Steel knives definitely come in a greater variety than ceramic knives, as they are available in alloy steel, tool steel, semi-stainless steel, and stainless steel materials. They are more readily available for purchase and have been perfected over their long history to be more fool-proof than the recently trendy ceramic knives.
However, not all steel knives are made the same, whereas any ceramic knife will cut through food just as cleanly as the next one.
And steel knives also retain food smells and are prone to rust and corrosion. Though, they are definitely easier to sharpen than ceramic knives, which usually require a professional sharpener due to the unique material that they are made of.
Pros of Steel Knives
Steel knives have survived and evolved for a long time, and for a good reason. Below are some of the qualities of steel knives that have made them so trustworthy and popular in the culinary world.
- Largely Available
In many places in the world, a cooking knife can only be made of steel. Steel knives are available anywhere in the world and can be purchased from within a wide range of prices.
- Easy to Sharpen
Due to their easy availability, steel knives can also be sharpened more easily than niche ceramic knives. In fact, most people sharpen their steel knives at home using a whetstone.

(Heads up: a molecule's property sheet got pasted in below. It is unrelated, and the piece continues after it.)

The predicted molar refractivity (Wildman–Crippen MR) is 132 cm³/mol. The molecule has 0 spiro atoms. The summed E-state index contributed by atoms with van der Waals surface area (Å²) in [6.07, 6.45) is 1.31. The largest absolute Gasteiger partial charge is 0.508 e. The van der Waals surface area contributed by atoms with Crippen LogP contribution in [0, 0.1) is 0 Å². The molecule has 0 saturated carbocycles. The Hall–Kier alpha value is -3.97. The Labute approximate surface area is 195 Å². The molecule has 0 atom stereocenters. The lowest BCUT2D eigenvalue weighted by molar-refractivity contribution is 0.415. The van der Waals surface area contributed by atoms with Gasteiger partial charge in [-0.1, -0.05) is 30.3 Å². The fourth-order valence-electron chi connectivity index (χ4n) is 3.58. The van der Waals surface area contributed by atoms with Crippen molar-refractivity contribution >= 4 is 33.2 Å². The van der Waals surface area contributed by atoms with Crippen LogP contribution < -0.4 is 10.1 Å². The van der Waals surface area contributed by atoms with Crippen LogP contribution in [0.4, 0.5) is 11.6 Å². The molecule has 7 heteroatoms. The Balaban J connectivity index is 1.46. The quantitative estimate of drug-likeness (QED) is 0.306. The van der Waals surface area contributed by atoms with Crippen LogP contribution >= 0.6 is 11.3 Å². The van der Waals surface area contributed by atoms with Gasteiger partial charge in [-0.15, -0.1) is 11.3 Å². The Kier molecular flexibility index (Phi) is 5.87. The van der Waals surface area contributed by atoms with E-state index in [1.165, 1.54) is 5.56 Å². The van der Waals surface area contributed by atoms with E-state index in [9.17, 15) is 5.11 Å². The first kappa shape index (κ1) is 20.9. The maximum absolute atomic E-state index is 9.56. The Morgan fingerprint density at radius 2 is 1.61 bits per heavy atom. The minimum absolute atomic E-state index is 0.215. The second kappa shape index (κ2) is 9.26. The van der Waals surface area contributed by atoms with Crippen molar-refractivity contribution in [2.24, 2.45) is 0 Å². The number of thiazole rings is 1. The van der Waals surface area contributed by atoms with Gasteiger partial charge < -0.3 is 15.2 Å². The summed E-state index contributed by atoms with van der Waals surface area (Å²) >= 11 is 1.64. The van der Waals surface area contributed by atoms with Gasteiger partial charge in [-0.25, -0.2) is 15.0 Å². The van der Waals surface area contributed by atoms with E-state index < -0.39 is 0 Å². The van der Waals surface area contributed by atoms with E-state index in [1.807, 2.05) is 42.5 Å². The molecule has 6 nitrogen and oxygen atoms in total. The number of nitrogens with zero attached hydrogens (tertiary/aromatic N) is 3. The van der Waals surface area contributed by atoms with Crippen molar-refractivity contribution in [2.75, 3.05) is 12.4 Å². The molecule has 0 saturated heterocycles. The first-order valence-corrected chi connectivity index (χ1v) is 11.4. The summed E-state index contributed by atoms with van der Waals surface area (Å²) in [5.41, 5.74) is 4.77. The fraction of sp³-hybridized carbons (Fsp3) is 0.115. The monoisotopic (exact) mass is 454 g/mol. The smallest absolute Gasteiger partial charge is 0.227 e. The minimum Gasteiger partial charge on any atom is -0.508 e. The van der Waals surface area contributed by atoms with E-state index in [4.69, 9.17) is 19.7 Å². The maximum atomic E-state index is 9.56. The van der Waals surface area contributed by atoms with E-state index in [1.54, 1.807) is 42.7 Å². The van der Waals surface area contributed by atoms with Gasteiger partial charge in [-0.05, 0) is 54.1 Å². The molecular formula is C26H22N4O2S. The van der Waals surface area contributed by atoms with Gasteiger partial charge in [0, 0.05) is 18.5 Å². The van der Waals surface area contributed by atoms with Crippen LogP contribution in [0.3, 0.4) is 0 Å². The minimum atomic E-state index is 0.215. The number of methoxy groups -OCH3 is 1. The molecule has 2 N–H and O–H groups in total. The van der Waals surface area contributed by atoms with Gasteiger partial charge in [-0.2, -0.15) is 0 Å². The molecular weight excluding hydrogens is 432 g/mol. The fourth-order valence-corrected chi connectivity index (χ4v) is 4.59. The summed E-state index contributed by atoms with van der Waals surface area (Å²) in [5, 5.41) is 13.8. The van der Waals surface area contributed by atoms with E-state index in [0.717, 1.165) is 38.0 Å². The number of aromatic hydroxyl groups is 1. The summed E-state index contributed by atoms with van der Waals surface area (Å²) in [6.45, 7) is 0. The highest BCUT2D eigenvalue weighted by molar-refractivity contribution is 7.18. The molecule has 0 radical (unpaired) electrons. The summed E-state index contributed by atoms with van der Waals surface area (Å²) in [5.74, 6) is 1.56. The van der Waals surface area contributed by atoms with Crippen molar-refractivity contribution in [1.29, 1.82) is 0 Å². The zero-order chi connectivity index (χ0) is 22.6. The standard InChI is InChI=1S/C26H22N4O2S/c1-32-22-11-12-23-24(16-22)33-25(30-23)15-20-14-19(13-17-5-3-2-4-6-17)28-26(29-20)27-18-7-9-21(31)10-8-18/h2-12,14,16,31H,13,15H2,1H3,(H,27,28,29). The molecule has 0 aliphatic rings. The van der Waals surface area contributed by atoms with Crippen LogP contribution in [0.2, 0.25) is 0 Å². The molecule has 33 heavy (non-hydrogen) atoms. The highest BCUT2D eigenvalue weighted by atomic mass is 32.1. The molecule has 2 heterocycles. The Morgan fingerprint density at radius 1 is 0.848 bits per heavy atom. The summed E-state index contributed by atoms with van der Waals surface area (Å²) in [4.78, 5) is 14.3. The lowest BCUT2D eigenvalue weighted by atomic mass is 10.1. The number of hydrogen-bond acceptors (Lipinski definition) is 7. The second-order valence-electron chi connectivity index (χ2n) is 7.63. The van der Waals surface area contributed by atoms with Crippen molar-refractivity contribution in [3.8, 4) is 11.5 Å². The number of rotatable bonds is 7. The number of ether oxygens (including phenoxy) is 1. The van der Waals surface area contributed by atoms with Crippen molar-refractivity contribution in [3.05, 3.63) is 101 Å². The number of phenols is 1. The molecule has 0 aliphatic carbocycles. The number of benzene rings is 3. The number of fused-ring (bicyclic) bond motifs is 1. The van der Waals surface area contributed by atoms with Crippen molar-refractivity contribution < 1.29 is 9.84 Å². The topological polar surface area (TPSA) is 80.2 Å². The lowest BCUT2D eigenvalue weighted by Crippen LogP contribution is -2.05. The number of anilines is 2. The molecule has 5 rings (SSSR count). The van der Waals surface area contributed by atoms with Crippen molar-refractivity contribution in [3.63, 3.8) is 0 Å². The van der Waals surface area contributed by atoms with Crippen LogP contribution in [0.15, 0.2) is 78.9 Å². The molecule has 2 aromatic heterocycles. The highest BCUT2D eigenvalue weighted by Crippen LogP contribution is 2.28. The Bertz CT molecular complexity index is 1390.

Because they measure lower on the hardness scale than ceramic knives, they are not as brittle. A steel knife would most likely survive a fall from a moderately tall building. They also do not chip.
- Functional Variety
While ceramic knives come in a lot of color options, steel knives come in a variety of functions. There are steel knives available for specific tasks to perform in the kitchen, such as butter knives, paring knives, chef’s knives, boning knives, and many more.
Cons of Steel Knives
As reliable as steel knives are, they, too, have demerits which one may want to take into account.
- Prone to Wear
Though not as breakable as ceramic knives, steel knives are more prone to wear and tear over time. Whereas a ceramic knife will stay sharp and smooth for much longer than a steel knife. Steel knives also rust.
- Need Semi-Regular Sharpening
Again, as ceramic knives stay sharp for longer, steel knives do require a bit of sharpening annually in order to keep them working well. However, getting them to be sharp again is not as much of a hassle, as is the same for ceramic knives.
Ceramic Knives vs. Steel Knives: Which One to Go for?
Now that you know the pros and cons of both steel knives and ceramic knives, which one is really the better option? The answer to that depends entirely upon what type of cook you are.
Steel knives, when sharpened regularly, will last you for decades. Whereas you could shatter a ceramic knife quite easily if you drop it on the kitchen floor the day after you buy it.
Ceramic knives are definitely the easier option as they are versatile enough for the average kitchen and also do not cost a lot of money.
That said, steel knives are much more reliable overall and are available at a variety of prices. At the end of the day, you should go for the knife which has the qualities that you, as an individual, value the most in a kitchen knife.